Archives for May 2000

Emily Dickinson’s Homestead

As a junior in high school, studying American Literature for the first time, I claimed Emily Dickinson as my poet. I felt as though I alone were given the gift to decode her poems. The rest of my class wanted to read more accessible poetry; they hated Dickinson’s verse and were indifferent to her life story. Her use of elusive imagery and fourth-definition choices for words frustrated them but only increased my desire to study the poems more closely. I wanted to understand enough about Emily Dickinson so that I could emulate her.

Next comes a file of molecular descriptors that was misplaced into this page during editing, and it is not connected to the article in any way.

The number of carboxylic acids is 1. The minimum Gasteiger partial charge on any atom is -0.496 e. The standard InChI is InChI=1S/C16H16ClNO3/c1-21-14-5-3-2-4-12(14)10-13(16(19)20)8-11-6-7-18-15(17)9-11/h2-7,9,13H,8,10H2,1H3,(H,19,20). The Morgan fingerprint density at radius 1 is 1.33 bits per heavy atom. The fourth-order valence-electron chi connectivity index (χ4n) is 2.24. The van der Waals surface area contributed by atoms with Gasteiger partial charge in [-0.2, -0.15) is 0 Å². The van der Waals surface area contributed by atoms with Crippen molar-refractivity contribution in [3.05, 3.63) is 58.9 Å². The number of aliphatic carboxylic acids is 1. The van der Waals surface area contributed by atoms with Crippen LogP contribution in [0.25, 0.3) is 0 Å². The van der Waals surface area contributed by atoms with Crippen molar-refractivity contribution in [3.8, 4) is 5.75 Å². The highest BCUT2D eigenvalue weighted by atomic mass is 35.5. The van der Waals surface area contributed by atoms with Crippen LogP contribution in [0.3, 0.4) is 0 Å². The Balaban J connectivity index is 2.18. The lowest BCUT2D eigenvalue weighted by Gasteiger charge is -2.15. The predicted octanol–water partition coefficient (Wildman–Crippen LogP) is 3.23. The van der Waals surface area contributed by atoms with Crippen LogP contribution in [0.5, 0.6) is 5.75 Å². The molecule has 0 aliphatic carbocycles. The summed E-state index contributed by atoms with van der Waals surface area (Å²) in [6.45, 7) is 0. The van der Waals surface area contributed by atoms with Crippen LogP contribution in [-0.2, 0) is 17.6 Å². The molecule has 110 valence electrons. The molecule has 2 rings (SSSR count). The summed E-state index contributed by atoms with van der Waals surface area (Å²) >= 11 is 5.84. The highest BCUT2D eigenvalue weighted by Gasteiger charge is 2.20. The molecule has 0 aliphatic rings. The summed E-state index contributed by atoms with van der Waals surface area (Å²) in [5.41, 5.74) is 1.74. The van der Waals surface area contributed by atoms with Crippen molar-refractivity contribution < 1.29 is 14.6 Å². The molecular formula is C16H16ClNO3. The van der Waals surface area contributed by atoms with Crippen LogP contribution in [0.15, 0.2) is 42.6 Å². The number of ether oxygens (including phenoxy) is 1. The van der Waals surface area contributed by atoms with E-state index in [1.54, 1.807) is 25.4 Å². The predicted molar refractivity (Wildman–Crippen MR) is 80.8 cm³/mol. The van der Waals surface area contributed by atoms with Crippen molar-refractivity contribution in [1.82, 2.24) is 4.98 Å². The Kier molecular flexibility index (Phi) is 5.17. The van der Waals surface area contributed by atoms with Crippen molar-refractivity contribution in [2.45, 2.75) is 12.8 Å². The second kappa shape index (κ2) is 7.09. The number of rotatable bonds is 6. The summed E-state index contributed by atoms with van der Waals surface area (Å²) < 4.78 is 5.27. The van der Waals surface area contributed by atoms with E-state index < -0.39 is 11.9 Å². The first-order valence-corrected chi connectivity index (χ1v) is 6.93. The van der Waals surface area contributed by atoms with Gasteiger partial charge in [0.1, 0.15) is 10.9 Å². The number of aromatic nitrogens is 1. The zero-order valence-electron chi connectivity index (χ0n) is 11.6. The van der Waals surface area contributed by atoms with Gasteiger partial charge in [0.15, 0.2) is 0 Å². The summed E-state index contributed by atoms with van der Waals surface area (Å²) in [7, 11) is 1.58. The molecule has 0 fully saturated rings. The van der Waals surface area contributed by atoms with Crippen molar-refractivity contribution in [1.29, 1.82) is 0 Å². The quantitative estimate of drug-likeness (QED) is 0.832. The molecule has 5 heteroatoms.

Denmark’s Karen Blixen Museum

As you walk through her peaceful gardens and adjoining forest land, the tourist tape plays a piece of her favourite music: Max Bruch’s hauntingly beautiful Violin Concerto. You can take your time; pause and watch the birds for whom this area is a sanctuary, or ponder the mysteries of life and death beside her grave. Here a simple stone bears a large but informal flower arrangement. The flowers have been taken from the gardens. It is the sort of arrangement she might have composed.

A Literary Journey to Fireland: Tierra del Fuego

By Adam Freedman Now that virtually every inch of the planet has been charted and tamed, some part of our […]